The data is finally out. Apple Services and perhaps Apple itself can be quantified and predicted as never before. As we shall see this data changes almost everything we know.
It is even more shocking that this most important data set has been released by Apple itself. (Though it did so in order to comply with regulation, Apple did offer a bit more detail than was required.)
I am speaking of course of the European DSA Recipients of Services Report publication for the European Digital Services Act. Available in all the languages of the European Union, and thanks to Ireland and Malta, we can even read it in English.
What the data shows is the number of average monthly active recipients in the EU of Apple-provided data services, calculated as an average over the period of the six months to 31 July 2023. This number is 123 million.
In addition, if you follow the link, you can see the number of recipients broken down by Member States. I summarize this data below.
Note that my summary is not that of the absolute numbers of recipients but the percent of population that these numbers represent. Note further that for some of the states with less than 1 million total recipients, estimates had to be generated. These were done in order to complete a total of 123 million. You’ll have to trust me that these estimates make sense.
This release of data might be amusing for the ranking we obtain, showing which countries’ citizens are more likely Apple fans than others. Seeing, for example, that the nordic countries show more affinity for Apple than the balkans; whatever that implies.
But a geographic categorization is banal. What would be more interesting is to look for a proxy for Apple adoption that is predictive. I know what you’re thinking: it’s obvious, look at income. More precisely GDP per capita. The data yields the following.
Please keep in mind that some countries might have missing or outdated data, and the values presented here are based on information available up to 2021. Note that there is one outlier. That data point around $90,000 and 40% adoption is Ireland. It’s an outlier because the GDP income for Ireland includes the large number of multinational firms based there. That includes Apple, Facebook, Google and LinkedIn, etc. which pull GDP above what would be assumed by GNP.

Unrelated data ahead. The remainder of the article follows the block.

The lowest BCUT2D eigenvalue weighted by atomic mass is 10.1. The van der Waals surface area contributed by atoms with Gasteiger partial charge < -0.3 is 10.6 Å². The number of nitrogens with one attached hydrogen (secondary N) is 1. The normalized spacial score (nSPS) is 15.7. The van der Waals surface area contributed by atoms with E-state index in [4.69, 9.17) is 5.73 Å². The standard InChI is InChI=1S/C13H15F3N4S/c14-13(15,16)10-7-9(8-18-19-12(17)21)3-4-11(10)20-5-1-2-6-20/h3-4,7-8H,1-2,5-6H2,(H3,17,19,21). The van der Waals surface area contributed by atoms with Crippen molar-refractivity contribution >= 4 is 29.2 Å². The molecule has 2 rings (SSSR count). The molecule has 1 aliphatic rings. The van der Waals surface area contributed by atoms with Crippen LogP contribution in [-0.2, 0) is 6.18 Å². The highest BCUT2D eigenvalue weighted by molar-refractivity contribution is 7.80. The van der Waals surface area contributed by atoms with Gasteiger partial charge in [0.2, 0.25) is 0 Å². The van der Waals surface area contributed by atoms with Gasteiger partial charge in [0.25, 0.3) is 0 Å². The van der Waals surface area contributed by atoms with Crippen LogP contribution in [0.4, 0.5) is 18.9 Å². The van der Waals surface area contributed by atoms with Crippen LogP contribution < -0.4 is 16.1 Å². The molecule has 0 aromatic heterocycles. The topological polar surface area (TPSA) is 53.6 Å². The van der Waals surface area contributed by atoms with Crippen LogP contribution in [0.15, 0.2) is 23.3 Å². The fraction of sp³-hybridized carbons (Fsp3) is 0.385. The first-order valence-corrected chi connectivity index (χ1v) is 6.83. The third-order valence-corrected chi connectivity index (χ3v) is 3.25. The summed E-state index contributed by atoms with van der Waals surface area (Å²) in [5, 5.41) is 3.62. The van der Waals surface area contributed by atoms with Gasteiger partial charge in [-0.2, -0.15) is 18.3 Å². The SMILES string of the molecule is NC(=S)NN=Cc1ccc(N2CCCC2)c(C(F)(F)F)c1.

With Ireland the data fits with the coefficient r-squared of 0.77. Without Ireland it’s 0.85. This seems good enough to me to estimate the relationship of Apple Adoption ~= (National Income – 4247)/116,358. The trend line in the graph above shows this relationship.
What are the implications?
First, the ends of the line need to be finessed. 100% Apple Adoption is suggested at income of $116,358/yr/capita. Also, 0% Apple Adoption happens below an income of $4,247/yr/capita. Now both of these are problematic as there are known adopters in countries with income below $4,247/yr (more about this later) and there are countries with income above $116,358 which cannot therefore have more than 100% adoption (or can they? This makes a good trivia question.)
These anomalies should encourage us to look further. What if we apply this formula for countries outside the EU? To answer this, I generated a country set with about 190 entries and applied the pattern seen within the EU country set (n = 27.)
Knowing the GDP per capita for all countries as well as population size, we can estimate the global total of Apple services subscribers to be 560 million individuals. Note that Apple reports 1,010 million total subscriptions but that includes multiple subscriptions per subscriber and subscriptions to services which for Apple only acts as guarantor through the Apple App Store. Overall data on Apple Subscriptions (and other details) is provided below:
Note that we know the total active devices to be over 2 billion and the active iPhones to be about 1.2 billion. This implies that about half of iPhone users have an Apple-owned subscription and that over half of the subscriptions Apple manages are for its own services.
What’s more, we can obtain a detailed list of expected Apple Services users for each country. An example would be 5.8 million users in Mexico or 1.7 million in New Zealand. [I could furnish this on a country-level in a newsletter, if anybody is interested please let me know.]
It also allows us to understand the potential for countries which currently are below the model’s threshold of income. That list consists of 88 countries with a combined population of over 4 billion. They will join the Apple ecosystem, it’s only a matter of time. Can we predict this? I believe so. Stay tuned.
The story of Apple Services is only getting more important but also more detailed in terms of data and analysis. Readers of this blog have been well prepared for what happened and Apple has followed through with gross margin data and now with some limited country-level data.
As we move into the era of spatial computing, services will only matter more and it’s imperative that observers of the company stay on top of the data with solid modeling.